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Pipeline

Don’t Miss Pipeline

African-American Shakespeare’s stunning production at Taube Atrium Theater

• • • • • • • March 21, 2024 • • • • • • •

Brilliantly nuanced, Dominique Morisseau's PIPELINE reveals the complexities of Black parenting in the inner city. This is not the Company Director L. Peter Callender’s first production of the play, and his sure hand shows it by mining every possible emotional subtlety, tension, and explosion from the gorgeously crafted script and his experienced ensemble.

Pipeline scene
From left: Atlantis Clay as Omari and Leontyne Mbele-Mbong as Nya in Pipeline; Image Joseph Giammarco

Leontyne Mbelle-Mbong leads the cast strongly as Nya, a teacher herself, who has removed her son, Omari (a fiery Atlantis Clay) out of the inner city public school after two suspensions, and has him now enrolled in Fernbrook, a private school far from home. When a third behavioral event happens, resulting in possible expulsion and criminal charges, Nya must face the decisions she and her ex-husband — Omari's demandingly distant father — Xavier (Bay Area treasure Michael Gene Sullivan) have made to ensure Omari's success.

quotes

While Jasmine wishes, “Every relationship should have the chance to go through all the colors of the rainbow,” teacher Laurie sees “this rage is his inheritance.” “Opportunities and education are incomplete...”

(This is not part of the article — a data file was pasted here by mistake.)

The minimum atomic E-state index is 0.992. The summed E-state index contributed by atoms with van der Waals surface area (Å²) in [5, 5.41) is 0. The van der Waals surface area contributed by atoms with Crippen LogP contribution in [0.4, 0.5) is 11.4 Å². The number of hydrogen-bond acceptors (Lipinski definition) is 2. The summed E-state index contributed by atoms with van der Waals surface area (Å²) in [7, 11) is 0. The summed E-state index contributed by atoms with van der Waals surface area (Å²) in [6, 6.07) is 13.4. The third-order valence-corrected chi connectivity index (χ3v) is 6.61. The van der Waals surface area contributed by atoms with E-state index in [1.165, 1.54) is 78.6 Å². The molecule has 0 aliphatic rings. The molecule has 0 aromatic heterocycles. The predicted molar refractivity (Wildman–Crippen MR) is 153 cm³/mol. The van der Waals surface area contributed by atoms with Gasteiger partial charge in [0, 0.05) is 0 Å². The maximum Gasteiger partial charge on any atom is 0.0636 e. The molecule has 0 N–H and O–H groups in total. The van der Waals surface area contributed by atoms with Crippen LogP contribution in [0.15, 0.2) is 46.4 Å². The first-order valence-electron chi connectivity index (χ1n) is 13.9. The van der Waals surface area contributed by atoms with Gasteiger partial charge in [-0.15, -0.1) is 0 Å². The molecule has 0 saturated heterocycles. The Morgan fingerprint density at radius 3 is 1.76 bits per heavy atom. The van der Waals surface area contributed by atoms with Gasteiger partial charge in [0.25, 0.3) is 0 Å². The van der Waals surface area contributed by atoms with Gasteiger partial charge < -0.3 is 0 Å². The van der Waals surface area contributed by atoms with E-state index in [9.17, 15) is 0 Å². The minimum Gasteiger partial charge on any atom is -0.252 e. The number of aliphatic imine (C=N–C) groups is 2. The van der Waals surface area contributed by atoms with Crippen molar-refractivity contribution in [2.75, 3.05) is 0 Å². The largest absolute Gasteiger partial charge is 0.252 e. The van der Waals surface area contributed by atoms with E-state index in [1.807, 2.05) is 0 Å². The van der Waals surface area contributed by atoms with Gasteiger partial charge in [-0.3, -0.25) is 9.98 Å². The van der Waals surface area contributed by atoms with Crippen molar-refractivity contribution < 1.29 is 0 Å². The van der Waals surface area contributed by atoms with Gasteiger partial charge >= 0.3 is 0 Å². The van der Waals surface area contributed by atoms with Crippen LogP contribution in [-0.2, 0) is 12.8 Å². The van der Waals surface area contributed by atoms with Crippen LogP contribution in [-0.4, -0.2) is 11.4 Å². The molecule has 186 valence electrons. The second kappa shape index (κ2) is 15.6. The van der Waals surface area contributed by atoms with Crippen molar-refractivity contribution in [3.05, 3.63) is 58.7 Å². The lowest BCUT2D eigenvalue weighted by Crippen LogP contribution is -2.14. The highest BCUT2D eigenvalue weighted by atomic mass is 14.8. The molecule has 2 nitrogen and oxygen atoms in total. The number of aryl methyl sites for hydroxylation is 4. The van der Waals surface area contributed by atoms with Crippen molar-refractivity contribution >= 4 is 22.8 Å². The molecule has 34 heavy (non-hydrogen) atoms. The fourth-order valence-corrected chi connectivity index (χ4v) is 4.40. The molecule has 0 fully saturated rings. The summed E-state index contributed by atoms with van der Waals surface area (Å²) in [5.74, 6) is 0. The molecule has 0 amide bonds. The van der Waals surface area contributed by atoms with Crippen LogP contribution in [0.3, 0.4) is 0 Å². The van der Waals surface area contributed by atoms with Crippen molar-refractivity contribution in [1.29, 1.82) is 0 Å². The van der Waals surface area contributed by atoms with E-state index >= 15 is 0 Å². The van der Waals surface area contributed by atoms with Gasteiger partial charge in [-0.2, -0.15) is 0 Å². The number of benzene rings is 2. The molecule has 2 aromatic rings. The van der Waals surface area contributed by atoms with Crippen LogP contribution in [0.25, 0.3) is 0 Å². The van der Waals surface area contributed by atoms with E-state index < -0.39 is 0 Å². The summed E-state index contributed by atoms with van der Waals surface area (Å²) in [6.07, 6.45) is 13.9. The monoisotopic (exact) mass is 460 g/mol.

Throw into this mix the one Caucasian high school teacher Laurie (a stalwart Kelly Rinehart) who has dedicated her life to her students against all odds, Omari's girlfriend Jasmine (the quick-tongued Ije Success) who shares both his passion and pressure of being an only child, and Dun (a sharply observant Gary Moore) the overworked and underpaid school security officer, trying to protect his charges with far from adequate resources.

While Jasmine wishes, “Every relationship should have the chance to go through all the colors of the rainbow,” teacher Laurie sees “this rage is his inheritance.” “Opportunities and education are incomplete,” Nya realizes when “suspicion, and doubt follow him daily.” She begs the powers that be, “Don't lock away the hope he can become.”

Giulio C. Perrone's spare set supports the characters' complex emotional journeys while giving the audience the space to absorb the precise language MacArthur Fellowship recipient (The Genius Award) Morriseau has given them.

This masterpiece of contemporary theatre resonates with anyone who has been a mother, father, sister, brother, or friend of someone trying to deal with the rage that our society has yet to find space to express in a way that does less harm to our loved ones and who wishes to protect them from entering the Pipeline to incarceration.

PIPELINE continues through March 31, 2024. Tickets $12, $15, $40. Taube Atrium Theater, 401 Van Ness Avenue, SF. www.Aftrican-AmericanShakes.org or call City Box Office at (415) 392-4400.

Linda Ayres-Frederick, VP San Francisco Bay Area Theatre Critics Circle

March 21, 2024

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